By now, we all know what a great help mystery shopping can be to help you do better business, from customer service to merchandising. But have you ever considered hiring mystery shoppers to help you to reduce shoplifting?
Now, this isn’t to suggest you hire mystery shoppers to stage a theft from your store. That would be unconventional to say the least, and something most shoppers likely wouldn’t be comfortable with in the first place!
No, what I’m suggesting is that you bring shoppers in to check out how your store is doing with its security practices. Mystery shoppers can help you point out holes and flaws in the measures you’re taking, so you can tighten them up after the fact and reduce shoplifting and to ensure less loss in your stores.
I’ve seen a lot throughout my years in retail buying, and I can say for sure that mystery shoppers are one of the best ways to check how employees are doing with the security measures you already have in place.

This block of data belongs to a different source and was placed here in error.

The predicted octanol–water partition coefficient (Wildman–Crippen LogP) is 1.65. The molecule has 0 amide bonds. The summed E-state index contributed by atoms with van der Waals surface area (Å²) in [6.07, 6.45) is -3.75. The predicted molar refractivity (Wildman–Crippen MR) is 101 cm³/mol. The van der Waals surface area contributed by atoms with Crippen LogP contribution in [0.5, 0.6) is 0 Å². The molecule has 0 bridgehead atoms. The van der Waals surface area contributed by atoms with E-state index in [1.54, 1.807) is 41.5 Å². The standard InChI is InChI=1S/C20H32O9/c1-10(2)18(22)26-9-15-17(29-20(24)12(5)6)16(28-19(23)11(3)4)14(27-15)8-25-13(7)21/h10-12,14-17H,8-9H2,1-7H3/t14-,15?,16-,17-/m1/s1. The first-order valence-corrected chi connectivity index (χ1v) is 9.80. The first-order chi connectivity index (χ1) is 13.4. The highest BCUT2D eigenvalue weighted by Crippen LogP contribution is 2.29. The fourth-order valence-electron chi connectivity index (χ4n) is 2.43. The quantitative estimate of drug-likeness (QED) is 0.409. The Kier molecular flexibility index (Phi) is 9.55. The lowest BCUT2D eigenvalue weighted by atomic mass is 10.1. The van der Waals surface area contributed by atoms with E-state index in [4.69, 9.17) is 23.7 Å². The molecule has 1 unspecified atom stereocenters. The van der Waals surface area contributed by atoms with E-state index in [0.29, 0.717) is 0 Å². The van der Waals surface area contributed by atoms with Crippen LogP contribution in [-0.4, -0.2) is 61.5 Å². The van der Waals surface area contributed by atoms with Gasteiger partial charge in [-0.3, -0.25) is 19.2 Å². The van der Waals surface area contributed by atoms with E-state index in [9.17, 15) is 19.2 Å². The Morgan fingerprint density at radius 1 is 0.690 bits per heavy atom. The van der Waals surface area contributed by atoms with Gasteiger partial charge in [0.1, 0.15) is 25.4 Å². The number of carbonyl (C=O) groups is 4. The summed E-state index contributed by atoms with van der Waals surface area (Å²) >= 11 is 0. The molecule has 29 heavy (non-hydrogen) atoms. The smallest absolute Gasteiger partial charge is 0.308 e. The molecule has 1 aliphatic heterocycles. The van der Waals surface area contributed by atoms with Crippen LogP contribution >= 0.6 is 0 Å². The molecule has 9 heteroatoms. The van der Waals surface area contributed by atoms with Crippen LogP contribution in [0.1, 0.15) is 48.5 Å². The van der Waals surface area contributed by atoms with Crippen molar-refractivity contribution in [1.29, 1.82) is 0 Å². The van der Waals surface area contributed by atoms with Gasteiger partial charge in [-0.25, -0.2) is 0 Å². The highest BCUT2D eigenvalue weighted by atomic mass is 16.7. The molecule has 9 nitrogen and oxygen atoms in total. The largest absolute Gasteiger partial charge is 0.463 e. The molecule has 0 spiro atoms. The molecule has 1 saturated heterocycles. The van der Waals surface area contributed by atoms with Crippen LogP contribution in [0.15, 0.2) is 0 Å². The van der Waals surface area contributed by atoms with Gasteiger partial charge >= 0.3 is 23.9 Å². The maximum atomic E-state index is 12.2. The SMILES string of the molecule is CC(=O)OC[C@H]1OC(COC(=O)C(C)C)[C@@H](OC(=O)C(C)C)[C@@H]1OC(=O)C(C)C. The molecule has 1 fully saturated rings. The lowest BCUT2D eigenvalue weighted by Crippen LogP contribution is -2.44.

- Do they ignore customers when they walk in or are they sure to let people know they’ve been noticed — and therefore monitored?
- Do they make eye contact?
- If you have a bag check, is it being enforced as customers come in the door to your store?
- If a customer ducks into an area where the cashier can’t see them, does someone go to check on them?
- Are they closely monitoring sale areas as well as video recordings of the store’s goings-on?
These are just a few of the things you can have them looking for.
Different thieves have different methods and times they prefer to “hit” stores, and your store should be prepared in as many instances as possible. Consider bringing shoppers in around opening and closing, times when stores are most vulnerable to theft, and at varying levels of traffic in your store.
There’s a good chance that you have higher priorities for mystery shoppers’ than to reduce shoplifting and other loss prevention, but it’s definitely something to consider as part of a full-featured check of your store’s operations — especially if you’ve had a problem with theft in your store in the past.
Photo credit: Vince Little, US Army (Wikimedia Commons, Public Domain)